- Easy to operate clasp
- Super secure design for training and walking
- Pet owners loved that the safety latch helped keep their dogs secure in a variety of situations
- No padding is included
- Magnetic components may stick to things occasionally (like metal doors, etc.)
Other Tips For Walking Your Dog When You Have Arthritis
There are a few other ways you may be able to work around the challenges presented by your arthritic hands. Some of these tips and tricks will work with the products recommended above, while others may alleviate the need to purchase any new equipment at all.
Teach Your Dog to Walk on a Loose Leash
Ideally, your dog won’t be pulling on his leash for most of the walk – the leash should serve as a safety mechanism to stop her from lunging out into traffic, not a perpetually taught tether she uses to drag you around.
Most dogs won’t do this instinctively; most will be eager to lead the way on your walks. So, you must employ a bit of training to teach your pet to walk on a loose leash.
Admittedly, this isn’t always very easy to accomplish, but it is well worth the effort to do so.
Just check out our loose-leash walk instructional guide and start training!
Find Places Your Dog Can Safely Walk Unleashed
There’s no way to completely avoid the need for a leash.
Even if you live on a farm, you’ll occasionally need to take your dog into town or to the vet, where a leash will be mandatory. However, you can certainly reduce the amount of wear-and-tear on your hands by minimizing the amount of time a leash is necessary.
The best way to do this is by finding places you can safely let your dog run around untethered. Owners will differ on what constitutes a “safe” place for dogs to run free, and individual dogs will also require more or less protection than others.
Minimally, you’ll want a place that is surrounded by a fence, free of dangerous animals (potentially including other dogs), and uncluttered with dangerous obstacles.
While your dog still needs to be walked each day (and there’s always Rover and Wag if you’d rather let someone else take that task), having a fenced in yard means you won’t need to clip up your dog to a leash several times a day just for a potty trip.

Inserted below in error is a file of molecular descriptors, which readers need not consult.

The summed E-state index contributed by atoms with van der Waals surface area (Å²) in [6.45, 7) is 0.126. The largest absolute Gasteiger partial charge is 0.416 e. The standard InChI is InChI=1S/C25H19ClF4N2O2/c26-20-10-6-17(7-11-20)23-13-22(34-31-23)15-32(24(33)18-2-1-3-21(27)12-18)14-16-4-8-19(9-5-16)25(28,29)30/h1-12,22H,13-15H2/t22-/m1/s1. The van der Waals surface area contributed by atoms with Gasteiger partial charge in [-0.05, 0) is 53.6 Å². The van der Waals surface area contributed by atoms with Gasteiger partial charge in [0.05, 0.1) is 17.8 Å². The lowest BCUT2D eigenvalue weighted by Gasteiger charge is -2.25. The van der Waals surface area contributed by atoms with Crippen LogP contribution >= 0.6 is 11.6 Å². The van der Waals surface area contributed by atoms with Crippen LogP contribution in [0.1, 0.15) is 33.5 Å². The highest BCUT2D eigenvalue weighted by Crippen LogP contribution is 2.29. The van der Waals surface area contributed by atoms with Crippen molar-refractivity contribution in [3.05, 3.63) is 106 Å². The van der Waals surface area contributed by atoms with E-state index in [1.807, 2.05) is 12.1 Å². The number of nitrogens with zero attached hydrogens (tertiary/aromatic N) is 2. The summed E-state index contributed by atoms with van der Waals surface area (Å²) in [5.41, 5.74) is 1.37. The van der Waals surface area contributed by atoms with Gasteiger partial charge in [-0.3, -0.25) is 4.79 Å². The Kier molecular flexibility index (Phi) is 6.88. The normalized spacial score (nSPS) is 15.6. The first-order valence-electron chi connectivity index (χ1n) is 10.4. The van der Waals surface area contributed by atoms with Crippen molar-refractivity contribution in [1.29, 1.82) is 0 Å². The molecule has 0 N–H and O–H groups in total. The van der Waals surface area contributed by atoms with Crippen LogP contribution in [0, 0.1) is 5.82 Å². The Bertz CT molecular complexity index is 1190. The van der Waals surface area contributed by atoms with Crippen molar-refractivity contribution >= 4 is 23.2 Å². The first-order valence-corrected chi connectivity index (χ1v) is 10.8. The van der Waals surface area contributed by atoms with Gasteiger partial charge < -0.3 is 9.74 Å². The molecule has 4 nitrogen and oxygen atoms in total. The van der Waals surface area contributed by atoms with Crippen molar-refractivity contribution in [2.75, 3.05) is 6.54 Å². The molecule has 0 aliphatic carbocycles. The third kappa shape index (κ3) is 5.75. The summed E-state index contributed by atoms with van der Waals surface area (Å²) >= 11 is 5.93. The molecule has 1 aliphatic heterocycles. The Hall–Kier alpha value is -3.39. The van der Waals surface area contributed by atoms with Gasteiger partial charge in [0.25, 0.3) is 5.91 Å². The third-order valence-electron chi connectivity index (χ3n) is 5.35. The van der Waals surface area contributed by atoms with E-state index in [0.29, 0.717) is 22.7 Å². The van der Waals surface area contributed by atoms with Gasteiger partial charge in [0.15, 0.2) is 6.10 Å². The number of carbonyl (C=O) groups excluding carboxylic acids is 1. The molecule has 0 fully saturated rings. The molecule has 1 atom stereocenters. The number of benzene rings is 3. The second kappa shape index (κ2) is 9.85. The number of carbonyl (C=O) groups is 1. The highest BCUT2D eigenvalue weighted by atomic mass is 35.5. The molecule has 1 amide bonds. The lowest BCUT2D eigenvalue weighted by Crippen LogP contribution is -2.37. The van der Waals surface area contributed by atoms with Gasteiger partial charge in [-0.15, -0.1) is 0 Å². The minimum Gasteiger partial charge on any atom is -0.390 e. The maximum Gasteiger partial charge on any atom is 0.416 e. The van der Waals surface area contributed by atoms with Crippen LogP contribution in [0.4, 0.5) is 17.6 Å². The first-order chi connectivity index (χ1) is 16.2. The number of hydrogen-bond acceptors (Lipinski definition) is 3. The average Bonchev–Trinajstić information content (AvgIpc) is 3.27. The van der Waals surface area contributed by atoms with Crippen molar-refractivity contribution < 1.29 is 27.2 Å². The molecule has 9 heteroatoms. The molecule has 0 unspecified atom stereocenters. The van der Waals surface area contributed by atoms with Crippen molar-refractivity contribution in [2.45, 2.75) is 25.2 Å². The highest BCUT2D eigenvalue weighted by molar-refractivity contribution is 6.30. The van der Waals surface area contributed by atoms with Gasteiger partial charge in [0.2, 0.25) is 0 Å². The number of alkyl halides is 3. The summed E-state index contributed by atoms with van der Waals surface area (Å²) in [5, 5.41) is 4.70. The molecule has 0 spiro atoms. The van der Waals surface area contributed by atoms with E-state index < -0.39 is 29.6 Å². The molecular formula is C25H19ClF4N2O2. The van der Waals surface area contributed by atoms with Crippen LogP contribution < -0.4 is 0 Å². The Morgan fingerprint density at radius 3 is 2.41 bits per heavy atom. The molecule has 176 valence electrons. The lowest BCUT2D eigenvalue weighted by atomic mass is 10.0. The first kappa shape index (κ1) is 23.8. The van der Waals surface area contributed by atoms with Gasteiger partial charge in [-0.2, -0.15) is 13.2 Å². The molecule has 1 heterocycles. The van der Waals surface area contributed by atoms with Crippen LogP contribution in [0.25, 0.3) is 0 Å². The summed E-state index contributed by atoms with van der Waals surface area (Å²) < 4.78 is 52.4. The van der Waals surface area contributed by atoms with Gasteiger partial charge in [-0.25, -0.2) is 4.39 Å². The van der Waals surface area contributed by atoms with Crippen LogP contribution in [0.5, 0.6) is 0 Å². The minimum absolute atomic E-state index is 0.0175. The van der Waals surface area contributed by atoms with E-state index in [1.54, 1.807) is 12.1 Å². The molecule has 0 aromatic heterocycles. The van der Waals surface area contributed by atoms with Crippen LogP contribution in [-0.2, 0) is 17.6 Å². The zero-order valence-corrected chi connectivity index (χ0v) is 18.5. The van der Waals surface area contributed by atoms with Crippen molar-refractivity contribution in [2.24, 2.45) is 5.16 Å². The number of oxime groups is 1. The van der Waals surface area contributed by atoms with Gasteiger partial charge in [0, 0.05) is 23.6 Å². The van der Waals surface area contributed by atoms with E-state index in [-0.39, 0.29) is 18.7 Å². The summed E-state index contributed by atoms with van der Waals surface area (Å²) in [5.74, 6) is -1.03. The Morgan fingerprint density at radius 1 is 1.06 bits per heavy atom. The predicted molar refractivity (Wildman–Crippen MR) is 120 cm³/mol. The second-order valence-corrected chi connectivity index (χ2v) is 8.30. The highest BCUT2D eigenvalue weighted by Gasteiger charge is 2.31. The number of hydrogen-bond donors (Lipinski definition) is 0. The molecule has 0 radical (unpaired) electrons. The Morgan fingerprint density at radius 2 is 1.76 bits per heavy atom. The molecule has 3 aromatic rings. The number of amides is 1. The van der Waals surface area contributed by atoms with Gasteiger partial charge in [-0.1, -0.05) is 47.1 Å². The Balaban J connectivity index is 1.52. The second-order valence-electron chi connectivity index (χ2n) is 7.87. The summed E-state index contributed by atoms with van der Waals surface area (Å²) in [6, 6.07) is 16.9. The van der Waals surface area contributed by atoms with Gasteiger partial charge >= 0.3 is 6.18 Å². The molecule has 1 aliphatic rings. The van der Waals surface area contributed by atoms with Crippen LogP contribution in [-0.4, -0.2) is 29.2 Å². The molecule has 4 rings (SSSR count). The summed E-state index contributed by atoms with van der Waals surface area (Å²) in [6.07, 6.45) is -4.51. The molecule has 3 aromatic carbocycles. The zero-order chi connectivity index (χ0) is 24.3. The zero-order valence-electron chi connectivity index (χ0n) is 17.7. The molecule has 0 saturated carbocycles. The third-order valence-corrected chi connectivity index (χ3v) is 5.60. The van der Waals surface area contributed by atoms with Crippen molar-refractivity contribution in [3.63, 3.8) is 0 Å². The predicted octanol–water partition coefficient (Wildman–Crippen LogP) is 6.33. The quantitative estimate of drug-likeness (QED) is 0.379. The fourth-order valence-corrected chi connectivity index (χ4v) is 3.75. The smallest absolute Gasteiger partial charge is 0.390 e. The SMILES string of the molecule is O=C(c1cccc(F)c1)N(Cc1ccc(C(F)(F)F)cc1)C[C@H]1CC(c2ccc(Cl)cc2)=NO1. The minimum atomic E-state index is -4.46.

Keep the Leash Attached to the Collar
In some cases, it may be easier for you to simply leave the leash connected to your dog’s collar or harness — especially if your dog’s leash or collar is easier to operate than the leash connector. When you get back home from a walk, just leave the leash connected and take off the collar or harness.
However, this will leave your dog without a collar, which will likely mean he won’t be wearing an ID tag either. This is a risky proposition – even if your dog stays inside, he may bolt out the door or slip under the backyard fence.
Accordingly, it’s a good idea to outfit your dog with a secondary collar which features an ID tag and never comes off his neck.
You may want to consider keeping a basic collar on your dog at all times, and having a harness for walks that is permanently attached to your leash.
Best Leash for Arthritic Hands FAQ
Are you having trouble picking the ideal leash that’ll keep your pooch secure while proving easy enough to operate with your hands? Here are some commonly asked questions and answers to help you find a comfortable solution.
What kind of leash is best for arthritic hands?
The best leash for arthritic hands will have adequate padding and minimize the tension you feel, like the leash options presented above. You’ll also want to select a leash that has a clip you can easily operate with your hands.
How can you make leash grip more comfortable?
You can help make a leash grip more comfortable by adding additional padding or by using shock-absorbing leash attachments to reduce tension while walking.
How do hands-free leashes work?
Hands-free leashes are affixed to your hip or worn diagonally across your body. These leashes are popular for active pet parents, but they also make a great choice for owners with arthritis.
What kind of leash is best for dogs who pull?
Using tools like the Gentle Leader (shown above) might be more helpful than a leash on its own for dogs who pull. If your dog tends to lunge, having a highly padded leash grip can help, but you’ll still want to focus on loose-leash training for a more sustainable solution.
What is the best leash for elderly owners?
Elderly owners need a leash that provides security and padding for a comfortable walk. Specialized harnesses and loose-leash training can also make for a more secure stroll.
There’s no getting around it: It can be tough to walk your dog if you have arthritis. But, if you embrace the tips discussed here and pick up one of the leashes or accessory kits mentioned above, you can make things easier. Just keep experimenting with different solutions until you find one that works.
Have you stumbled across an effective hack or product that makes it easier to walk your dog with arthritic hands? Let us know all about it in the comments below! We may even incorporate your tips into future article updates.